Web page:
International Literacy Day 2018 – Advancing universal skills assessments

International Literacy Day 2018 – Advancing universal skills assessments

How do literacy rates fare over 50 years after declaring the 8th September as the International Literacy Day? According to the latest data from the UNESCO Institute for Statistics, around the globe, over 750 million youth (15-24 years old) and adults (15+ years old) are considered illiterate in their mother tongue. Out of those millions, Asia and the Pacific register over 446 million illiterate youth and adults – more than half of the global illiterate population. While the youth generation in Central Asia and East Asia has achieved nearly universal literacy, a vast illiterate population remains in South and West Asia with more than 369 million youth and adults combined. That is 48% of the world’s youth and adult population.

Figure 1: Proportion of illiterate adults (aged 15+ years) in Asia-Pacific compared to the rest of the world (left) and in South and West Asia compared to the rest of Asia-Pacific (right), 2016 or latest year available


Source: UNESCO, 2018. Paving the Road to Education 2030. With data from UNESCO Institute for Statistics, UIS.Stat (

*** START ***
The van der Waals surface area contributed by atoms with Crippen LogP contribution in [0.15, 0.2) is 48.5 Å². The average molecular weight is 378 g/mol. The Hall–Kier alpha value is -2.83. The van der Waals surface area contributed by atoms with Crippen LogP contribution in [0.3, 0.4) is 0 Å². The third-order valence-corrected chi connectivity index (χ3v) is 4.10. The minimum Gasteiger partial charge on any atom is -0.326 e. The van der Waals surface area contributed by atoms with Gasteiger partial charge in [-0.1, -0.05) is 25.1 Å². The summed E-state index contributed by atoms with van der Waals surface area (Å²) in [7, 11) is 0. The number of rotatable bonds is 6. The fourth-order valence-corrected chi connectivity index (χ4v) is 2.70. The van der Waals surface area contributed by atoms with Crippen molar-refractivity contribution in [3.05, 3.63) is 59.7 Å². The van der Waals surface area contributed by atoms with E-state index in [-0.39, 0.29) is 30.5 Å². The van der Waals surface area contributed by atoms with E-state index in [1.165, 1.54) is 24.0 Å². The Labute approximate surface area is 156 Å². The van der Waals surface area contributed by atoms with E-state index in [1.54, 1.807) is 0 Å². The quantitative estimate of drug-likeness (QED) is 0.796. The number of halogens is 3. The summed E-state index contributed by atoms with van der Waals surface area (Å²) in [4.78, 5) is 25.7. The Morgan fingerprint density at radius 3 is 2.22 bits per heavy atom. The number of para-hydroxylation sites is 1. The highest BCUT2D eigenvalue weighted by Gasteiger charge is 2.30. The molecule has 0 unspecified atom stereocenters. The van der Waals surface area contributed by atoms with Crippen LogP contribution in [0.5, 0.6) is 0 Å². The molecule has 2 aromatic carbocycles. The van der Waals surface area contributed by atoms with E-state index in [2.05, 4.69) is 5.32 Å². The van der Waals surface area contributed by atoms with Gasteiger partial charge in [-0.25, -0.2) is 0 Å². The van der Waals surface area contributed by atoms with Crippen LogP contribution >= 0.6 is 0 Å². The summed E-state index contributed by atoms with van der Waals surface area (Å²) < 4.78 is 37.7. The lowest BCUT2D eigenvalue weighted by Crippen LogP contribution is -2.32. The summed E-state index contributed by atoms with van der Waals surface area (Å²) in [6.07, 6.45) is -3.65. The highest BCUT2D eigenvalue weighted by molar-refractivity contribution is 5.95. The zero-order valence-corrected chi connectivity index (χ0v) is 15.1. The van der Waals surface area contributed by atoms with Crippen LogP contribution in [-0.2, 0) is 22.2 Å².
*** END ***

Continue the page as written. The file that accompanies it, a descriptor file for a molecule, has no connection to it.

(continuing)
Based on UIS data, in this subregion, the greatest challenges in acquiring literacy skills remain among adult females (UNESCO, 2018. Paving the Road to Education 2030). Only 59% of women of the ages 15 and above can read and write, compared to 78% of men. However, there is also a positive trend for the South and West Asian where the gender gap is slowly but progressively closing between male and female youth.

Yet, to support acquiring and retaining literacy skills among all youth and a substantial proportion of adults by 2030, countries must do more than distinguishing between literate and illiterate populations.

Meet the Sustainable Development Goal 4, monitoring indicator 4.6.1

Indicator 4.6.1: proportion of a population in a given age group achieving at least a fixed level of proficiency in functional (a) literacy and (b) numeracy skills, by sex.

The SDGs have pushed the international education community and experts to re-think the term ‘literacy’ beyond the ability to read and write a simple statement and having basic arithmetic skills (numeracy). That definition was far too simplistic to capture the complexity of both reading/writing skills and arithmetic skills.

With a changed definition, the UNESCO Institute for Statistics (UIS) rang the alarm last year when the most recent data on reading and mathematics revealed that six out of ten (more than 600 million) children and adolescents between the ages of 5 and 14 worldwide did not reach minimum proficiency. Out of those, 228 million are home to Central and Southern Asia. These millions of children and adolescents will become youth and adults, but unable to take part fully in the social and economic life, because of lacking functional reading, writing and calculation skills.

Figure 2: Proportion of children and adolescents not achieving MPLs in mathematics and reading, by SDG region